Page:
"I cannot see what flowers are at my feet,
    Nor what soft incense hangs upon the boughs,
But, in embalmed darkness, guess each sweet
    Wherewith the seasonable month endows
The grass, the thicket, and the fruit-tree wild;
    White hawthorn, and the pastoral eglantine;
        Fast fading violets cover'd up in leaves;
                And mid-May's eldest child,
    The coming musk-rose, full of dewy wine,
        The murmurous haunt of flies on summer eves."

                                      --John Keats

Monday, May 16, 2011

Just Another Manic Monday

wish it was Sunday
that's my funday
I don't have to runday
just another manic Mondaaaay

Coming back to work is a real shock to the old system!  Especially as the end of the school year nears.  It is just starting to feel like I cain't take much more worky-work.  My job is great; I really do love it, but man, it's time for summah. 

I had a fantastic weekend with my dear friend, J.  The highlight reel:
  • awesome road trip--warm weather, blue skies, road tunes, windows rolled down, hair pulled back and those Wayfarers on, baby.
  • great visit with J--laughing, talking into the wee hours, sleeping in, sitting in the sun, great sushi, seeing prom-goers in fancy gowns, playing with Em, a trip to Auntie's bookstore, packing/organizing stuff to help with the move, seeing J's new house--it's lovely with a panoramic view, weeding and planting hollyhocks in the new yard, did I mention packing and organizing--I looove packing and organizing SO much--thanks, J!  You are beyond awesome.
  • nice trip home, hardly any traffic, I heart cruise control, and thanks to M for babysitting chickens and ki'ens, newspapers and garbage cans. 
And at 6:00 this morning, when my chickens seemed to be telling each other, "C'mon, let's go make some noise," I was lulled out of my dreams of Valentino and thrust back into the reality of Monday...

"Time it goes so fast when you're having fun."--The Bangles

(And yes, Brucifer, I KNOW Prince wrote this song--ha!)

Friday, May 13, 2011

It's Gonna Be So Grand

I've got my car all packed with cassette tapes
and sweaters and loose change and cheap cigarettes
and I'm gonna drive thru the hills with my hand out
the window and sing till I run out of words.

--Rosie Thomas from her song 'Wedding Day'

Can you say ROAD TRIP??? I am sooo excited to be on my way this afternoon, bound for Spokane, to see my dear friend J.  So, if you know where I live, please don't rob my house.  But if you do rob it, I'm sure there are windows that aren't locked so use one of those; don't break any glass or bust my door, k?  Thanks!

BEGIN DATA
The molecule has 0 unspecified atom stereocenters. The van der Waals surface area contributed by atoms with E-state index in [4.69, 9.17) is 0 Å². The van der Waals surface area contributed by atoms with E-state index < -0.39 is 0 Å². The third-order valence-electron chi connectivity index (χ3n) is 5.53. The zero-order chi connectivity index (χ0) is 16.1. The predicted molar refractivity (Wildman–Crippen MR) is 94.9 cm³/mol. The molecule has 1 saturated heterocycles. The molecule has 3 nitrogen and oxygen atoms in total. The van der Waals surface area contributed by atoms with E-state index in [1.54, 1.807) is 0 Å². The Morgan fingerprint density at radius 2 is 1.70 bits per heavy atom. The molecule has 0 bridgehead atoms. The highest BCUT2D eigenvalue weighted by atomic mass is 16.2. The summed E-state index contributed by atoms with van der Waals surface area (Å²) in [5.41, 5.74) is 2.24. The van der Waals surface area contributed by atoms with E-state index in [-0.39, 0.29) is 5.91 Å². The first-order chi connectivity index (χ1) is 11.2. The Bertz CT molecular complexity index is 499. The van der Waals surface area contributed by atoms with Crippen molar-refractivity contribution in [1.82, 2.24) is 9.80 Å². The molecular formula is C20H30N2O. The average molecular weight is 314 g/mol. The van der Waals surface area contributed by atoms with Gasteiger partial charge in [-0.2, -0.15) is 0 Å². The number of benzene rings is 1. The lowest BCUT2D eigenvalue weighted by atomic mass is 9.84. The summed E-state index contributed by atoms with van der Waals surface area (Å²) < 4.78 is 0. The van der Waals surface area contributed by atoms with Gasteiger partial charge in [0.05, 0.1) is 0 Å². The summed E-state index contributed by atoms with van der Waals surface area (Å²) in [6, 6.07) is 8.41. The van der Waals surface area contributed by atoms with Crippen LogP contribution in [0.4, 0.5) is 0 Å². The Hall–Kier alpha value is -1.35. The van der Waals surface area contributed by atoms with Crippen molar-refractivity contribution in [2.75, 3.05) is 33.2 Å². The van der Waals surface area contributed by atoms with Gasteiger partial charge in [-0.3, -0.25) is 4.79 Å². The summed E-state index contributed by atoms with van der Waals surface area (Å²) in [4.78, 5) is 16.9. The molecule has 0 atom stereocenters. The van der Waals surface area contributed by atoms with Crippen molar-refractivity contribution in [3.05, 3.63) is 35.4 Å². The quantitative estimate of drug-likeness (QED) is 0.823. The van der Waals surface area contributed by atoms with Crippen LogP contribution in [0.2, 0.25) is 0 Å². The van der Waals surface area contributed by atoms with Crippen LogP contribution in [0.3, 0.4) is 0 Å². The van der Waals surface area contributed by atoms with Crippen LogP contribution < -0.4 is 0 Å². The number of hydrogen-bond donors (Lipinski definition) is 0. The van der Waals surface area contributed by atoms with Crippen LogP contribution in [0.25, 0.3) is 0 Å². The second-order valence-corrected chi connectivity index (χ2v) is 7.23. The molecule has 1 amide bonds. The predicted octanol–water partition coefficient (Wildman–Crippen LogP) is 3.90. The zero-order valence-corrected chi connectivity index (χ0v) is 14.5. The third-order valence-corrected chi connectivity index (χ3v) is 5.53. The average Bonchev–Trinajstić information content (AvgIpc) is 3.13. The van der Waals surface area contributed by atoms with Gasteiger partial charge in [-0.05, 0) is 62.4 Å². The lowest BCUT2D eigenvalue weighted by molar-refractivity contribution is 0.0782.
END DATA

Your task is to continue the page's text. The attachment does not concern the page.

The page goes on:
I love road trips!  Of course a road trip with someone in the car is a teeny tiny bit more fun, BUT I still enjoy the solo road trip veeery much!  The part in the above song about the cassette tapes is totally true in my case.  The Freedom Wagon don't have no cd player or even newer fangled technology like an ipod hook-up or whatever else is out there.  She has an am/fm cassette deck!  Not trying to be ironic or authentic or anything else, just too lazy to upgrade my system!  But it's ok, because I have TONS of tapes and I'm one of the last people alive who can actually enjoy driving to the sounds of mixed tapes from the 80s, 90s and today! And I DO!  On my line up is Peter Gabriel Live, Sinead O'Connor, one of Schmole's mixed tape gems (shut up, Brucifer, he had a GREAT music collection), maybe a little Salt-n-Pepa (if looks could kill you would be an oozie!), a mix from my sister, circa 1995, that includes Cyprus Hill, Primus, Concrete Blonde and Jane's Addiction, and a lovely mix of all the music I love  best from my friend M.  When the Freedom Wagon stops ticking (perish the thought!), I'll be sad to lose my am/fm cassette deck.  Does anyone still put those in new cars?  <must research this.>

The sky is blue, it's warm here and even warmer where I'm going, and my friend is a'waiting.  As Rosie says at the end of her song, 'Wedding Day':
It's gonna be so grand
It's gonna be so grand

Wednesday, May 11, 2011

How Does Your Garden Grow?

Yesterday after my pilgrimage to bread nirvana, I came home and worked in the garden.  Well, ok, I sat on a blanket in the lawn and ate some bread in the sun and ok, had a G & T, then got busy in the garden.  Don't worry about all of the G & Ts I'm reporting...I only drink them when it's warm here, which is almost never, so I'm covered, I'll be alright.  The chickens like to be near me when I'm in the yard, so they sort of hung around the blanket and my friend fed Fanny Chicken some banana, which she liked, but wiped her beak off on the grass after every bite.  Who knew grass was a good napkin? (Well, I have used it to wipe my really dirty hands on in order to preserve the pristine quality of m'yard jeans.) Chickens, they're just like us! 

I tried to harvest some compost out of the bottom of my bin, but it was all matted up and hard to get out.  I used the pitchfork to really agitate it and push it toward the bottom, which was sort of hollowed out from previous digs.  I finally got the dirt where I wanted it and scooped out a big ol' bucket of lovely compost then worked it  into the soil where I would plant my beans.  The beans--Purple Podded Pole Beans and Black Valentine Pole Beans soaked for an hour or so while I did all of the other business.  I'm planting the beans this year next to my front steps and I'm hoping they'll enjoy climbing up the chicken wire I stapled to the sides of the railing.  I love the look of chicken wire and it's super functional, but it's a bitch to work with:  hard to cut (tin snips!), scratchy edges.  Last year I planted the purple beans next to an 8 ft piece of fencing I nicked from my dad that is actually in the veggie garden, leaning against the house.  This year, though, I planted my sugar snap and snow peas there, so the beans had to find a new home.  I think they will look spectacular on the steps and hope they will put on a good show!